The American mythologist Joseph Campbell once wrote a book with the rather grandiose title of The Hero With A Thousand Faces. Whether Patrick Troughton- born on March 25th, 1920- had a read before stepping into the TARDIS to take on the role of the Second Doctor in 1966 remains unrecorded. But there are many facets to his performance!
Was he simply a scruffy little clown with a fondness for the recorder?
Or was this all a clever ruse, allowing him to focus on the real work of scheming to defeat the many terrible things bred in certain corners of the universe?
However you read into his three years in the role, he must have done something right. For a number of the actors who have gone on to follow in his path cite his take on the part as influential, including Peter Davison, Colin Baker, Sylvester McCoy & Matt Smith, whose decision to don a bow tie as the Eleventh Doctor was in part a tribute to the man he became a fan of after watching Troughton in The Tomb Of The Cybermen.
But what is it about the Second Doctor that drew them to him? It was Pat who offered Davison the advice to leave Doctor Who after three years in the role to avoid becoming typecast. As Peter told the BBC many years later:
"The producer asked about staying beyond a third year and I said I would call it a day because that had been my plan, as suggested by Patrick Troughton. Do three and get out, he said. I stuck with that. I had a chance to change my mind, but I thought that would be chickening out, and there were other things I wanted to do."Before that, though, he got the chance to appear with the man he called "my favourite Doctor" in the 20th anniversary special The Five Doctors.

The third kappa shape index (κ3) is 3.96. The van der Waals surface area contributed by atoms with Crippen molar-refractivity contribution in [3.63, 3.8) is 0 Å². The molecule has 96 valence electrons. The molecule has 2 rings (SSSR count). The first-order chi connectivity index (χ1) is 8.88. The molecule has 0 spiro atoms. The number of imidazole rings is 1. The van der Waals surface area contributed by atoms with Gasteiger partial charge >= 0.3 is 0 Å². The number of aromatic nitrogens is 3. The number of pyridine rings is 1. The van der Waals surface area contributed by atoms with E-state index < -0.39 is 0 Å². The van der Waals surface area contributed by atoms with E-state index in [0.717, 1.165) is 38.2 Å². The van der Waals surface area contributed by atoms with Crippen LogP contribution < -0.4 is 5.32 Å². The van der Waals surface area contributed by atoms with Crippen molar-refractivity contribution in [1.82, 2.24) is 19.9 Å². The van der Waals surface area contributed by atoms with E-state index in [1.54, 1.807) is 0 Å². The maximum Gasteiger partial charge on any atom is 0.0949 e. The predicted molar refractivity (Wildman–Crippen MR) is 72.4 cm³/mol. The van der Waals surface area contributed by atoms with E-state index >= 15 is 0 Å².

The man who took over from Davison was no less complimentary with regard to their shared hero! Colin Baker would recall working with him fondly:
"I most enjoyed doing ‘The Two Doctors’, because of working with Patrick Troughton and Frazer Hines.
Pat, I’ve adored for many years, and I’ve known him for a long time. I was best man at his son David’s wedding, and I shared a flat with David for ten years, so I’ve known Pat off and on, and always admired his acting, and adored his Doctor, so to actually work with him was a special treat.
I was a bit in awe, actually, but that was dispelled in a couple of days, and Frazer also is a delight. Frazer and I got on extremely well, and we larked around a lot, and Pat treated us like an affectionate… I’d say father… but he’d be offended."
The pair even had nicknames for each other!
"he calls me Miss Piggy at the moment; I call him Gonzo."
The same sense we see in Troughton's Second of a blurred margin between shrewd tactician & downright buffoon is apparent in McCoy's Seventh Doctor too! Not surprising when Sylvester dubbed him ''my inspiration'' in relation to the role of the Time Lord.......
And then there's Matt Smith. A newcomer to the wonderful world of Doctor Who, after accepting the role of the Eleventh he found himself a rather wonderful guide.
"What I think is wonderful about Troughton is he's weird and peculiar but he never asks you to find him weird and peculiar. He was a great actor"Matt would go on to write the foreword to Michael Troughton's biography of his father, in a wonderful gesture!